Eventually, German and Italian immigrants shared anti-capitalist ideals with Americans, sparking tension between economic classes, and resentment against American capitalism. The first event that pushed American workers toward adopting anti-capitalism ideals began with the national strike in 1877. The national strike was a “manifestation of deep-seed discontent.” American railroad employees in Baltimore and Ohio received a wage reduction, they protested by walking out and were replaced by cheap immigrant labor. Infuriated by the discontent, American railroad workers engaged in violent conflict resulting in the government becoming involved by sending police and militia. The 1877 labor strike influenced the creation of the Americanized version of the First International, the International Working People’s Association (IWPA), and inspired a chain of domestic anarchism like the Pittsburgh Manifesto and the Haymarket Square bombing in Chicago. These rebellious acts collectively demonstrate anarchism. They are examples of domestic radicalism originally brought on by foreign values, creating paranoia surrounding immigration into the United States.
The quick spread of the ideology behind Anarchism throughout the United States was worrisome for the government. In the late 1880s and into the early 1890s, anarchist groups became popular through the use of violence as propaganda. They spread influential art and informed the public on how to construct homemade bombs and ways the American population could join by contributing to their rebellious message. This quickly led to the Haymarket Square bombing in early May of 1886. An unidentified person threw a bomb into a protest killing seven policemen. The bombing was a retaliation for violence involving a police officer the day prior but should have been a peaceful protest. However, the damage was done. The Haymarket Square bombing led to the nation’s first Red Scare. Historian Paul Avrich stated it best, “A fear of subversion seized the country, triggering a campaign of radical-baiting rarely if ever surpassed”. The bombing caused Americans nationwide to fear not only Anarchists but the immigrants. European immigrants, specifically the Germans and Russians, provided support for radical labor in Chicago because they favored a “collective autonomous commune”. In contrast to communism, anarchists favored the use of violent force. It did not matter if they were tasked by a group leader; some individuals would simply commit violence because they believed it was their duty as an anarchist. Unfortunately, that duty resulted in the death of President McKinley.
Moreover, as the American public thought the worst was behind them, one anarchist made their worst fears come true. On his way to Buffalo, New York, President McKinley was shot on a train, on September 6th, 1901. The shooter, Leon F. Czolgoz, accepted the charge by signing a confession stating he committed the act. Color did not believe in any form of “ruler,” and took it upon himself as an anarchist to assassinate the president. This devastated the American public. Just voted in for his second term, McKinley received much love and national support from the American public. His assignation resulted in the legislation of the Anarchist Exclusion Act.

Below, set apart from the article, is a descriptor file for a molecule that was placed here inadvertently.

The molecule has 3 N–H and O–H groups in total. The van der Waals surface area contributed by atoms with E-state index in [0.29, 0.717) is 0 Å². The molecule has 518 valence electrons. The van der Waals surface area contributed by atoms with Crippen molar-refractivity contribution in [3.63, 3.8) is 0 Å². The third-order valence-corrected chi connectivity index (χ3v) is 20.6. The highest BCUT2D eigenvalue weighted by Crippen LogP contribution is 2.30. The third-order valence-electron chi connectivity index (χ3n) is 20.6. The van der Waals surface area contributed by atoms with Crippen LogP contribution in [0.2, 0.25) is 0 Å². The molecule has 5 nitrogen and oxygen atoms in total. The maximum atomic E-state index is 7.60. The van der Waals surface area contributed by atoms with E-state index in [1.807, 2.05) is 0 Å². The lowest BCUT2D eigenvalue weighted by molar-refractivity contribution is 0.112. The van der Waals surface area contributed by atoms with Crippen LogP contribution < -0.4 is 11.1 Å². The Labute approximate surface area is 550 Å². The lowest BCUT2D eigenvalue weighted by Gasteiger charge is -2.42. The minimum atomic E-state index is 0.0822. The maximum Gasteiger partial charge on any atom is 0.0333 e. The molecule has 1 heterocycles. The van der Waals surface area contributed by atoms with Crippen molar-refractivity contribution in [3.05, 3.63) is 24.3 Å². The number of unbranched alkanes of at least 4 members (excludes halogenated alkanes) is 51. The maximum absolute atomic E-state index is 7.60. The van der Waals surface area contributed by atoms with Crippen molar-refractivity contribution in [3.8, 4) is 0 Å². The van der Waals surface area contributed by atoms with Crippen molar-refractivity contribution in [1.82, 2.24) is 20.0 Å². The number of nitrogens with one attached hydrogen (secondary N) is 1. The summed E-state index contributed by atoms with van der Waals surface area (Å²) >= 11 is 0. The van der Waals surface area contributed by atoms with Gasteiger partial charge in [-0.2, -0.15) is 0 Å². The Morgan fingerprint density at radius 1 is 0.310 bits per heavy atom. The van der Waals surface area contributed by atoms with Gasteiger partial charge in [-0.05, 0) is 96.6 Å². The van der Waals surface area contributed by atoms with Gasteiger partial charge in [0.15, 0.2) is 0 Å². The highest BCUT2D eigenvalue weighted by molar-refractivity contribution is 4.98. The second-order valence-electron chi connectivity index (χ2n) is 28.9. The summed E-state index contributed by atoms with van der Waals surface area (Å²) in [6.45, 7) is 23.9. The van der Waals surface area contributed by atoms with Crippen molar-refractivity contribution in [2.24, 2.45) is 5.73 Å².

Rather than putting the sole blame on Czolgosz, there was a national consensus for holding Anarchism in general as the culprit for McKinley’s death. This led to the Alien Immigration Act of 1903, also known as the Anarchist Exclusion Act. Congress passed this bill to disallow “anarchists or persons who believe in or advocate the overthrow by force of the government of the United States, or the assassination of public officials” from immigrating into the United States. The act limited how many anarchists and radicals were allowed to enter the United States. In addition, the Anarchist Exclusion Law was the first federal law authorizing the federal government to exclude or deport American citizens or foreigners based on their ideological beliefs, associations, and/or expressions.
Moving forward to wartime, World War I not only signified the first international conflict, but it presented the United States with a new face of radicalism. Although the Great War officially began in 1914, the United States did not enter until April of 1917. This, however, does not mean they were not involved prior. Since the beginning of the war, the U.S. shipped war materials to Great Britain and France to aid them against the central powers. Aiding allies were considered intervening in foreign affairs which violated the non-intervention policy implemented by the radicalistic allies. Due to a high European immigration rate and multiple known radical groups, President Woodrow Wilson called on congress to pass legislation to prevent any radicalistic from committing espionage. The Espionage Act of 1917, prohibited anyone that resided within U.S. borders from obtaining any form of incriminating information relating to the national defense with intent or reason to believe that the information may be used against the United States by opposing nations. The 1917 Espionage Act was the second act that granted the federal government more control of citizenship based on the present national security threat. This bill will be recited often by the state and federal governments in response to the rise of the Soviet Union.